James's Weblog

Poldark - a prime example of romanticism

Wed, 17/05/2017 - 10:37 -- James Oakley
Poldark

To give credit where credit is due, some readers may spot echoes of the late Mike Ovey's CD1.1 lecture course in the pen portrait of romanticism below. They'd spot that with good reason. The section is included as a summary, and for the benefit of those not fortunate enough to have taken that course, before turning to the illustrative material which is my own contribution.

Romanticism

Romanticism is a wide-ranging movement from (mainly) the first half of the nineteenth century. It influenced literature, art, architecture, philosophy, theology, politics and more.

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How To: Insert New Line / Line Break in Microsoft Word using VBA

Wed, 10/05/2017 - 10:15 -- James Oakley
New paragraph / new line?

In Microsoft Word, there's all the difference in the world between a new paragraph and a new line.

To insert a new paragraph, press the Enter key. If you have "show all characters" turned on, you'll see each paragraph break with its "backwards P" icon. Each paragraph in Word has its own properties. It can have extra space above or below, it could be indented from the left / right margins, with the option of different indentation for the first line.

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Written on his hands

Wed, 19/04/2017 - 10:59 -- James Oakley

When you have something you do not want to forget, do you write it on your hand? Some people write things on the palms of their hands; others write things on the back; others don't do this at all.

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Listen to the gospel writers: The weeds and their interpretation

Wed, 12/04/2017 - 11:12 -- James Oakley
Wheat

I often tell people that we need to listen to the gospel writers whenever we read the gospels. Matthew, Mark, Luke or John are teaching us something by recording the things they do. We need to let them do that. The words Jesus spoke within the gospels were spoken to other characters in the narrative, not to us directly. Our job is not to apply those words to us, but to ask what the gospel writer is wishing to communicate by recording those words in the setting they occur in.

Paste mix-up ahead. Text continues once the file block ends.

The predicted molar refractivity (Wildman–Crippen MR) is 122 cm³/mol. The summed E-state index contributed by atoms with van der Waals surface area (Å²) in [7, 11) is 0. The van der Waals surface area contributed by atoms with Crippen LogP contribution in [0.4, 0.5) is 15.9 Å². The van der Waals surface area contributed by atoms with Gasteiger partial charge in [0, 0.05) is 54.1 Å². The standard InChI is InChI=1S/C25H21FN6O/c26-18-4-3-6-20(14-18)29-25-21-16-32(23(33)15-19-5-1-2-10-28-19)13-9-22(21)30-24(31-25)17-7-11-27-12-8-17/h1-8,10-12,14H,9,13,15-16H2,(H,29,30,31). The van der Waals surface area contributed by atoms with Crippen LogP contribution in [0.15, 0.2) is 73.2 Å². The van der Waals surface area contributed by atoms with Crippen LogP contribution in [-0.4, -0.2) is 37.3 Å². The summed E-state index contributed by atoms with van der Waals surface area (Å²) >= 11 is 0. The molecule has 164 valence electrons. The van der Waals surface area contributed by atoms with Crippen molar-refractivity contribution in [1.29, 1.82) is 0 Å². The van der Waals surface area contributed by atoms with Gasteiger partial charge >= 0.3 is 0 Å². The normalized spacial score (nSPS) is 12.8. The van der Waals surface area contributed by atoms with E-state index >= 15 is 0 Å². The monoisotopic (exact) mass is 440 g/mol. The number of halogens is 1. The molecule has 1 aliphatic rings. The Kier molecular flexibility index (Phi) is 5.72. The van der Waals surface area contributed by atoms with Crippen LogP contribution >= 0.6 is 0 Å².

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In favour of encryption

Wed, 05/04/2017 - 11:15 -- James Oakley
Can you keep a secret?

The week before last, tragic events unfolded in London. It seems that a man drove a car at nearly 70 mph into pedestrians on Westminster Bridge before stabbing a policeman on duty at the entry to the Parliamentary Estate. 5 people died, including the attacker.

Not long after the event, Amber Rudd, the Home Secretary said this:

It is completely unacceptable, there should be no place for terrorists to hide.

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Listen to the gospel writers: Jesus and his family

Wed, 22/03/2017 - 11:48 -- James Oakley

I often tell people that we need to listen to the gospel writers whenever we read the gospels. Matthew, Mark, Luke or John are teaching us something by recording the things they do. We need to let them do that. The words Jesus spoke within the gospels were spoken to other characters in the narrative, not to us directly. Our job is not to apply those words to us, but to ask what the gospel writer is wishing to communicate by recording those words in the setting they occur in.

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Melchizedek

Wed, 15/03/2017 - 11:15 -- James Oakley

A little while back, the Church of England's weekday lectionary spent some time in Hebrews 7 and Genesis 14. So it was, that I found myself trying to explain as simply as possible why the hard-to-pronounce character of Melchizedek is such good news to have in the Bible.

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